June 29, 2021, 06.35 PM
A photo of the previous G-20 Labor and Employment Ministers' Meeting (G20-LEMM) in Catania, Italy, Wednesday, June 23, 2021. DOK. The G20 Labour and Employment Ministerial MeetingA photo of the previous G-20 Labor and Employment Ministers' Meeting (G20-LEMM) in Catania, Italy, Wednesday, June 23, 2021.

KOMPAS.com - The Covid-19 pandemic, climate change, and food security are on the agenda Tuesday as foreign ministers from the G-20 group of nations, including Indonesia meet in Italy.

The talks in the city of Matera represent the first time the ministers are gathering in person since 2019.

"To bring the pandemic to an end, we must get more vaccines to more places," US Secretary of State Antony Blinken said in his opening remarks. "Multilateral cooperation will be key to stop this global health crisis."

Blinken also highlighted US contributions to the COVAX dose-sharing facility to get the supply of Covid-19 vaccines to low- and middle-income countries and praised Italy for making the pandemic a focus of Tuesday’s meetings.

Also readG20 Suspends Poor Countries Debt Payments for Another Six Months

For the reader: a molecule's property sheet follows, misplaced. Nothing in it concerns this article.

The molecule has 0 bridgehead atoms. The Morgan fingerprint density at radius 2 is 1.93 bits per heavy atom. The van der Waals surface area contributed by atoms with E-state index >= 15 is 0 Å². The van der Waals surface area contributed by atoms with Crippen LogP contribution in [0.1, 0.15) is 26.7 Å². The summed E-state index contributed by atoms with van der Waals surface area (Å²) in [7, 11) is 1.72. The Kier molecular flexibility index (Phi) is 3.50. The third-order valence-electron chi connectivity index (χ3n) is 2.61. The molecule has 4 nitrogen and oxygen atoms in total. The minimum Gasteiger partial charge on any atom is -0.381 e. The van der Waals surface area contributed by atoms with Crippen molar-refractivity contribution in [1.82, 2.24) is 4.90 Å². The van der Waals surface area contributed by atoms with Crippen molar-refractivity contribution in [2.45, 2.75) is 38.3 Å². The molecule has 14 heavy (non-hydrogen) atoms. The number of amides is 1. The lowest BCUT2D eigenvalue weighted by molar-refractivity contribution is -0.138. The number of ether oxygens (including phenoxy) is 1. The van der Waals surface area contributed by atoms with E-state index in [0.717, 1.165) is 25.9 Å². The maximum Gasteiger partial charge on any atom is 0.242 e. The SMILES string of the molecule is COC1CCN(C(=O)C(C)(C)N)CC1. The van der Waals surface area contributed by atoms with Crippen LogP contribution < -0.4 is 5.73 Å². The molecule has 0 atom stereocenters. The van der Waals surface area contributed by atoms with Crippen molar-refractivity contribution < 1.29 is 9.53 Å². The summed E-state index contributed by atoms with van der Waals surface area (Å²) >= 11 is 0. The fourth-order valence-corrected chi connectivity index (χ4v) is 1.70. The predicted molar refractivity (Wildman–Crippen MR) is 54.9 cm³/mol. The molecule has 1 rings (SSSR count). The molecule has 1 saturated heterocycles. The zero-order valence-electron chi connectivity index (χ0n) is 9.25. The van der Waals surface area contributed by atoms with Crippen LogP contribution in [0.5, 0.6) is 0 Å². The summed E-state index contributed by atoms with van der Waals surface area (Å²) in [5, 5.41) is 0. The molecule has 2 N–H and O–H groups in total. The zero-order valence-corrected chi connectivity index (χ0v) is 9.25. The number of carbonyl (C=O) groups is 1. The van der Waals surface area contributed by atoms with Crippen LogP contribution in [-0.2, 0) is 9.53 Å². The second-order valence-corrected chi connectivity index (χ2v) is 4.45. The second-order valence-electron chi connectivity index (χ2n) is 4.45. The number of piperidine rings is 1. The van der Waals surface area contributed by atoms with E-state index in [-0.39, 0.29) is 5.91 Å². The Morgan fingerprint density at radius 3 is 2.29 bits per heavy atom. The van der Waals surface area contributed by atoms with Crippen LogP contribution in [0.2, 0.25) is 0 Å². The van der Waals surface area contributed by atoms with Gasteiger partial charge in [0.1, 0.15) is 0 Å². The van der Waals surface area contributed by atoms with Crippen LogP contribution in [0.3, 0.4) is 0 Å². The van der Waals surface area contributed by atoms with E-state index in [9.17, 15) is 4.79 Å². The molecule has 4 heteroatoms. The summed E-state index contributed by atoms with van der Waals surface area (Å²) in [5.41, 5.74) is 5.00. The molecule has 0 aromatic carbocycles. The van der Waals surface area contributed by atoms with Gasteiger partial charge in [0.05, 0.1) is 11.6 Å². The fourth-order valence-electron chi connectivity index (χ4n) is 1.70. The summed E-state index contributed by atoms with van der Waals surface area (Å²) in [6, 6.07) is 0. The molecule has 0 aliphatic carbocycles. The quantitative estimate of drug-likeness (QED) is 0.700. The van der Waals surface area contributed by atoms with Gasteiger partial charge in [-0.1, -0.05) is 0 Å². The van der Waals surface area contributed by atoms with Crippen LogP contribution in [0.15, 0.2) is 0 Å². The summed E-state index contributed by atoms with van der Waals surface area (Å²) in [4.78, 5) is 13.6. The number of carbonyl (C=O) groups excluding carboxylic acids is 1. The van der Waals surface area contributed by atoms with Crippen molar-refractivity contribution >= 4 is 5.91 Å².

US State Department officials said Blinken would stress the importance of working together to address such global challenges, a common theme in recent months as he and President Joe Biden set a foreign policy path heavily focused on boosting ties with allies.

“To address the climate crisis, Secretary Blinken will encourage G-20 members to work together toward ambitious outcomes, including a recognition of the need to keep a 1.5 degree Celsius of warming threshold within reach, the importance of actions this decade that are aligned with that goal, and taking other steps like committing to end public finance for overseas unabated coal,” Susannah Cooper, director of the Office of Monetary Affairs in the Bureau of Economic and Business Affairs, told reporters ahead of the meetings.

Cooper said Blinken would advocate for “building a sustainable and inclusive economic recovery,” including an equitable global tax system with a minimum corporate tax rate.

Finance ministers from G-7 nations, all of which are part of the G-20, agreed in principle in early June to the creation of a global minimum tax on corporations that would force companies that shift profits to subsidiaries in low- or no-tax jurisdictions to pay as much as 15 percent in taxes on that income to the country where they are headquartered.

Tuesday’s meetings are also set to consider economic development issues in Africa, including gender equity and opportunities for young people, as well as humanitarian efforts and human rights.

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